Annulment Information

The annulment process begins when a party petitions the Tribunal for a declaration of nullity by challenging the validity of his/her marriage. The party who initiates the process is referred to as the Petitioner; the other party is referred to as the Respondent.

The Tribunal then conducts an investigation into the circumstances surrounding the marriage, most especially when the couple exchanged their vows. The investigation seeks to establish whether there was ever a marital bond as understood by the Catholic Church. If not, the marriage is considered invalid. A declaration of nullity does not dissolve a bond which already exists. For this reason, an annulment cannot be considered a Catholic divorce.

For information on the annulment process and how to begin, contact Deacon Gary Johnson to schedule an appointment.

What is an Annulment?

An annulment is a declaration by an ecclesiastical tribunal that a marriage between two parties was not valid according to the laws governing marriage in the Catholic Church. It is a statement that the bond of marriage was not formed at the time of consent, or at the time the vows were stated at the wedding. It is the time of consent that determines whether or not the marriage is valid. The process of determining whether or not this bond was formed is an investigation which requires witnesses, evidence, and other testimony. Because the time of consent is the determining factor of the validity of the marriage, the evidence must focus on that time and the time surrounding the moment of consent.

The reason the Catholic Church conducts investigations into the validity of marriage is because the Church does not believe in the possibility of divorce, but does recognize that there could be circumstances that could have resulted in an invalid marriage, or that the bond of marriage was never formed. In the tradition of the Church, there are several causes, or grounds, that render a marriage invalid. Through jurisprudence and other factors, it has been determined what evidence is needed to prove that one of those factors, or grounds, were present. It is important to note, however, that a marriage is presumed valid until proven otherwise. Also, there is a high burden of proof in marriage nullity cases. The judge(s) must have moral certainty that the marriage bond was never formed. That means that in their conscience, the judges have no doubt that the marriage between two parties is invalid.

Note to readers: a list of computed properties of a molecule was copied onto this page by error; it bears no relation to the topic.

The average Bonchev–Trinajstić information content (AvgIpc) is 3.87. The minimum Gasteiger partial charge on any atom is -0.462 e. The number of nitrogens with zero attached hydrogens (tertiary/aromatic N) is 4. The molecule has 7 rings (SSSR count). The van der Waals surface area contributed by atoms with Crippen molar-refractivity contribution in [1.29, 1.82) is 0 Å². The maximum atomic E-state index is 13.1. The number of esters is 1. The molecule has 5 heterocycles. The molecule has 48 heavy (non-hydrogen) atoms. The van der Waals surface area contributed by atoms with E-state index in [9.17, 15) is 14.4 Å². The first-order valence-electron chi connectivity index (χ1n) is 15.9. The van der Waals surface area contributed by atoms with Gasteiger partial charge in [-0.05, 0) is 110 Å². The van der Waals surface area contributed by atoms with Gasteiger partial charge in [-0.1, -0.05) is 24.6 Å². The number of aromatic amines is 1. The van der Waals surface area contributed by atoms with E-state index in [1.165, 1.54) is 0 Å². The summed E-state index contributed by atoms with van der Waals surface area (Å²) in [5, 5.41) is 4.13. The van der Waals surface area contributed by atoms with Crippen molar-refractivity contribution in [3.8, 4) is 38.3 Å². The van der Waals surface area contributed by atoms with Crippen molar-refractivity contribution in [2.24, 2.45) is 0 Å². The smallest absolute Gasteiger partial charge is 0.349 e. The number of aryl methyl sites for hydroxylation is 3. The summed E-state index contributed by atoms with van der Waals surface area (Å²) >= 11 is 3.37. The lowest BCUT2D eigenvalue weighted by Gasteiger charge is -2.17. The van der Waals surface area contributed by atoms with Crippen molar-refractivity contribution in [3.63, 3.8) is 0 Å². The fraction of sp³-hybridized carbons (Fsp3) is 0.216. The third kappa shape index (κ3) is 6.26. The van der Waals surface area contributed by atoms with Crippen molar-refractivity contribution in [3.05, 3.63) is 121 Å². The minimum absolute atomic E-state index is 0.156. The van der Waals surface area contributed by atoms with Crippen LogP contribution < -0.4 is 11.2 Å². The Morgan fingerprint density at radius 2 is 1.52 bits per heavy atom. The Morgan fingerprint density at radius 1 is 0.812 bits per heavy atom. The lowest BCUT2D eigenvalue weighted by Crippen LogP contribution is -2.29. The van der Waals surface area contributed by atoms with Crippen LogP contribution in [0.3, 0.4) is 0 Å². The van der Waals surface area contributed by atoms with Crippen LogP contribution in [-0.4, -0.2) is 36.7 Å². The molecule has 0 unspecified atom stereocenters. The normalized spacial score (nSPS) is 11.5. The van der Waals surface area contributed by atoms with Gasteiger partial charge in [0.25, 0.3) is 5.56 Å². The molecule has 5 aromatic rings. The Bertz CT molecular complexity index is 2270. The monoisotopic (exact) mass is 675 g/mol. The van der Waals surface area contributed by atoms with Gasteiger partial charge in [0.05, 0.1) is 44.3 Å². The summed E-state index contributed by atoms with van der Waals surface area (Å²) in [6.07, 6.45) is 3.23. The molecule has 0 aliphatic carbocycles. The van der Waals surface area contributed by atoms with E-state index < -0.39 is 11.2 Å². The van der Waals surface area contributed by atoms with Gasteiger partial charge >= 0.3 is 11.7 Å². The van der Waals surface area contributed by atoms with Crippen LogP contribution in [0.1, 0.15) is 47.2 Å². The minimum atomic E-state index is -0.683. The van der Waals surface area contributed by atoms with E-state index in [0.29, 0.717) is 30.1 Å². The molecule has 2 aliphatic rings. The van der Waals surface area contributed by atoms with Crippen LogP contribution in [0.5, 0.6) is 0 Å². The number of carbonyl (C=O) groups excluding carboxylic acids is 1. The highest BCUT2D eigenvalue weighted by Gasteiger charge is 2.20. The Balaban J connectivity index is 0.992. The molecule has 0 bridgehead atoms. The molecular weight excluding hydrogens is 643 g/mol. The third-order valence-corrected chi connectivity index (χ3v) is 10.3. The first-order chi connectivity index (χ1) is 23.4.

The effects of the annulment process are thus:

  • Affirmative: If through the investigation of a marriage the judges find in the affirmative, which means that the evidence has proven that the marriage is invalid, or that the bond of marriage was never formed between the parties. Therefore, the parties are now free to marry. However, it is important to note that the children of this marriage are not illegitimate. The annulment process has no effect on the status of children.

  • Negative: If through the investigation of a marriage the judges find in the negative, which means that the evidence has not proven that the marriage is invalid. Therefore, the parties are still married and are NOT free to marry another.